An absolutely crucial aspect of international support, he said, was that it needed firmly to be informed and driven by regional needs, and that the existence of non aligned groups in the same region yet with the same common goals and objectives would simply weaken such support.
He said IORA had recently established a safety and security unit with more similarities than differences to those goals and approaches envisaged and being pursuit by signatory countries to the DCoC and its Jeddah Amendment
“As South Africa, we are members of both. As functionaries of government, the question now asked by authorities is why is this situation prevailing where members states of these two groups work in isolation.
“We are hard pressed to explain why there is this duplication,” said Mr Ramahlo. To avert unnecessary complications that were likely to rise due to the situation, South Africa proposed that IORA and GCoC signatories should explore, as a matter of priority, the possibility of working far much closely together, he said.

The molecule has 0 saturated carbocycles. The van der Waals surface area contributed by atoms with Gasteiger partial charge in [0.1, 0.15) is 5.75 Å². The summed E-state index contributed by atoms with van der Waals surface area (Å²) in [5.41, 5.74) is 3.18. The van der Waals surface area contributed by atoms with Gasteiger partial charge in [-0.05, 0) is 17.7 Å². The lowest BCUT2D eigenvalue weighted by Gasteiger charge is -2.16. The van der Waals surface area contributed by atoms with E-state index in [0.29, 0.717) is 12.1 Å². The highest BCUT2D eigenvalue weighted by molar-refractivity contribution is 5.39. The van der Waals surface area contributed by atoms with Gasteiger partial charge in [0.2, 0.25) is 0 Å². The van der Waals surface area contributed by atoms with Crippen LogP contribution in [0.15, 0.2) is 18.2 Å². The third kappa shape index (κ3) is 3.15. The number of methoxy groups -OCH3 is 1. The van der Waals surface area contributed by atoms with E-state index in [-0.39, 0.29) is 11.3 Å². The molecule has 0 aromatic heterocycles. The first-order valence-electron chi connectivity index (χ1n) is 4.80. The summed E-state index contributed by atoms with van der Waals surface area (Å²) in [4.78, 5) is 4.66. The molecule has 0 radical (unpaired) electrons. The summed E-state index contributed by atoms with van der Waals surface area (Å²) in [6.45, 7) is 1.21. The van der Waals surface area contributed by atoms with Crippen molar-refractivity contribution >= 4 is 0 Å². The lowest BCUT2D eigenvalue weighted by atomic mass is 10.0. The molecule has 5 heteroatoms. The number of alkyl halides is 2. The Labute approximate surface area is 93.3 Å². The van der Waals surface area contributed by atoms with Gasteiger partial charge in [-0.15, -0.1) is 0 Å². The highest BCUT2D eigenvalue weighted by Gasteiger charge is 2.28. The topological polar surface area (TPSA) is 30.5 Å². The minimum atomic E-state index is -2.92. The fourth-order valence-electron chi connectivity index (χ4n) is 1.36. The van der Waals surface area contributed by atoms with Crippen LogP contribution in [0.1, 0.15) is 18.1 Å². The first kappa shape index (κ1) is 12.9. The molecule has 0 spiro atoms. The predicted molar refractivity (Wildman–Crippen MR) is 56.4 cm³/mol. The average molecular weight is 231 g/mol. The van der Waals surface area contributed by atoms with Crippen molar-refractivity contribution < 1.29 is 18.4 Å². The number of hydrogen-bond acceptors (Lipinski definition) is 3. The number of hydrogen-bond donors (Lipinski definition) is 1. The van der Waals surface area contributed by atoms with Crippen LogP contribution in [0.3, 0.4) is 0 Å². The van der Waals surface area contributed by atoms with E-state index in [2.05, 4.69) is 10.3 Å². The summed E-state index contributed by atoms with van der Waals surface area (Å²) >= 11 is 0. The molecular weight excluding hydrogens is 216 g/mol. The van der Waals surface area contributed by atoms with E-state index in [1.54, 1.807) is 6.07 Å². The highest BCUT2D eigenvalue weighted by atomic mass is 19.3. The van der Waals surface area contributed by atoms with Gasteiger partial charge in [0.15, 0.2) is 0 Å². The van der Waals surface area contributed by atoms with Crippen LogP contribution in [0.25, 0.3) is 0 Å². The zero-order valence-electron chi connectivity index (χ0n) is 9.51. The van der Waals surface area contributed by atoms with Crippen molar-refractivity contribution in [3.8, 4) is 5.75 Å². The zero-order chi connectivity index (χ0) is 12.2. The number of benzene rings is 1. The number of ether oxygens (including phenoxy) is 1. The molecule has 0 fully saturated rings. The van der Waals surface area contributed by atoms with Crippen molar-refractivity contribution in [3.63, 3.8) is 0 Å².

For Mr Ramahlo’s full presentation on the situation, Click on video below.
GCoC Jeddah Amendment Action Plan developed and adopted
Mr Ramahlo’s remarks came on Wednesday, the last of three full days of engagement and discussions among some 65 delegates a majority of whom were from the 21 signatories of the GCoC, and which activity both the IMO and South Africa as a host, described as having been highly fruitful.
Key issues included an action plan for development and enhancement of information sharing centres to advance maritime domain awareness among both member countries as well as regional and international role players – this in the interest of strengthening safety and security of shipping around Africa and globally.